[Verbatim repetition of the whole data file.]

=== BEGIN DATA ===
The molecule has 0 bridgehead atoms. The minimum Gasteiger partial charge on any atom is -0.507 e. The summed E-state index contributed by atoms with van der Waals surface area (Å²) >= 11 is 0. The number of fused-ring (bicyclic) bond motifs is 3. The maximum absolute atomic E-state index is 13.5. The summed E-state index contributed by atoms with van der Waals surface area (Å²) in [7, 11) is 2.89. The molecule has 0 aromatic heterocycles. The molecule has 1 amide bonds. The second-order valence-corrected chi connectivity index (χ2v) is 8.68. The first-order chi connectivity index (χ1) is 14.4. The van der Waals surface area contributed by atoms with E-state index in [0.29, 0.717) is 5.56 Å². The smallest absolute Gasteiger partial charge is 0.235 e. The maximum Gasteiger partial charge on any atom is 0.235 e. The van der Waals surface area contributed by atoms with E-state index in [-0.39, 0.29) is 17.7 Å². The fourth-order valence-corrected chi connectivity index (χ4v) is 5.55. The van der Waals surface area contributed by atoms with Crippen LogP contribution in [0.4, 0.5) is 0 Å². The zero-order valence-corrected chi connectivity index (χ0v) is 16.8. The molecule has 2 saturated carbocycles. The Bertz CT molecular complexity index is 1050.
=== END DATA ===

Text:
The molecule has 0 bridgehead atoms. The minimum Gasteiger partial charge on any atom is -0.507 e. The summed E-state index contributed by atoms with van der Waals surface area (Å²) >= 11 is 0. The number of fused-ring (bicyclic) bond motifs is 3. The maximum absolute atomic E-state index is 13.5. The summed E-state index contributed by atoms with van der Waals surface area (Å²) in [7, 11) is 2.89. The molecule has 0 aromatic heterocycles. The molecule has 1 amide bonds. The second-order valence-corrected chi connectivity index (χ2v) is 8.68. The first-order chi connectivity index (χ1) is 14.4. The van der Waals surface area contributed by atoms with E-state index in [0.29, 0.717) is 5.56 Å². The smallest absolute Gasteiger partial charge is 0.235 e. The maximum Gasteiger partial charge on any atom is 0.235 e. The van der Waals surface area contributed by atoms with E-state index in [-0.39, 0.29) is 17.7 Å². The fourth-order valence-corrected chi connectivity index (χ4v) is 5.55. The van der Waals surface area contributed by atoms with Crippen LogP contribution in [0.4, 0.5) is 0 Å². The zero-order valence-corrected chi connectivity index (χ0v) is 16.8. The molecule has 2 saturated carbocycles. The Bertz CT molecular complexity index is 1050.